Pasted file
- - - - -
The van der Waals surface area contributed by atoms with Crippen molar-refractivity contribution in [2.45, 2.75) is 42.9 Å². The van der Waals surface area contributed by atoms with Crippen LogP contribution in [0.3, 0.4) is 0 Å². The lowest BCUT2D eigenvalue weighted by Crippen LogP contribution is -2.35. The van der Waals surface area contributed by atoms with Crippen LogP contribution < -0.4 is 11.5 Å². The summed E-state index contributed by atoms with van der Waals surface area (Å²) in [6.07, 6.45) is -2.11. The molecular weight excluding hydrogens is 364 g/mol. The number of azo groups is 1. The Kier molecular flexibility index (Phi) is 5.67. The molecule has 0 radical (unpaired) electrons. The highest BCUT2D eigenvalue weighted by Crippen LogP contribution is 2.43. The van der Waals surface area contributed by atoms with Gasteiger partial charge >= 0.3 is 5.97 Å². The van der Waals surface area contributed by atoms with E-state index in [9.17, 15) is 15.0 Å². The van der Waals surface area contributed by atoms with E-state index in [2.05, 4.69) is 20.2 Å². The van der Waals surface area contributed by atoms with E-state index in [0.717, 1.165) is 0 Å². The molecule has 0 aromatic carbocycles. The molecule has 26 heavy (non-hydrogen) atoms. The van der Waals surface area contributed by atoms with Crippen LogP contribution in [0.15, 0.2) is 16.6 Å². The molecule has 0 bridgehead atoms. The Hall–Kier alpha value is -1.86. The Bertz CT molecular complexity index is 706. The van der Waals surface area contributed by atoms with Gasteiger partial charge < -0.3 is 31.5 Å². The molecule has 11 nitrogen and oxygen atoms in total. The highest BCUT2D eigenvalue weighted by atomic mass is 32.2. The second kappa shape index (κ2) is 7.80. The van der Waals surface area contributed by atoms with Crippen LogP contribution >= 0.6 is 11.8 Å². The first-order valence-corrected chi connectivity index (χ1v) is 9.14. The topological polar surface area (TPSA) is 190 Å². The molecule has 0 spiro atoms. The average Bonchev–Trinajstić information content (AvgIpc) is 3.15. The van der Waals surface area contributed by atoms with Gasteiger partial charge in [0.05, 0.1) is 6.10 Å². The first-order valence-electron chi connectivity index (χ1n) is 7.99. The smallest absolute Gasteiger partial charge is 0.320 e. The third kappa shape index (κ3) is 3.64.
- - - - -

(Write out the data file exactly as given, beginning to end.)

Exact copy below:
The van der Waals surface area contributed by atoms with Crippen molar-refractivity contribution in [2.45, 2.75) is 42.9 Å². The van der Waals surface area contributed by atoms with Crippen LogP contribution in [0.3, 0.4) is 0 Å². The lowest BCUT2D eigenvalue weighted by Crippen LogP contribution is -2.35. The van der Waals surface area contributed by atoms with Crippen LogP contribution < -0.4 is 11.5 Å². The summed E-state index contributed by atoms with van der Waals surface area (Å²) in [6.07, 6.45) is -2.11. The molecular weight excluding hydrogens is 364 g/mol. The number of azo groups is 1. The Kier molecular flexibility index (Phi) is 5.67. The molecule has 0 radical (unpaired) electrons. The highest BCUT2D eigenvalue weighted by Crippen LogP contribution is 2.43. The van der Waals surface area contributed by atoms with Gasteiger partial charge >= 0.3 is 5.97 Å². The van der Waals surface area contributed by atoms with E-state index in [9.17, 15) is 15.0 Å². The van der Waals surface area contributed by atoms with E-state index in [2.05, 4.69) is 20.2 Å². The van der Waals surface area contributed by atoms with E-state index in [0.717, 1.165) is 0 Å². The molecule has 0 aromatic carbocycles. The molecule has 26 heavy (non-hydrogen) atoms. The van der Waals surface area contributed by atoms with Crippen LogP contribution in [0.15, 0.2) is 16.6 Å². The molecule has 0 bridgehead atoms. The Hall–Kier alpha value is -1.86. The Bertz CT molecular complexity index is 706. The van der Waals surface area contributed by atoms with Gasteiger partial charge < -0.3 is 31.5 Å². The molecule has 11 nitrogen and oxygen atoms in total. The highest BCUT2D eigenvalue weighted by atomic mass is 32.2. The second kappa shape index (κ2) is 7.80. The van der Waals surface area contributed by atoms with Crippen LogP contribution >= 0.6 is 11.8 Å². The first-order valence-corrected chi connectivity index (χ1v) is 9.14. The topological polar surface area (TPSA) is 190 Å². The molecule has 0 spiro atoms. The average Bonchev–Trinajstić information content (AvgIpc) is 3.15. The van der Waals surface area contributed by atoms with Gasteiger partial charge in [0.05, 0.1) is 6.10 Å². The first-order valence-electron chi connectivity index (χ1n) is 7.99. The smallest absolute Gasteiger partial charge is 0.320 e. The third kappa shape index (κ3) is 3.64.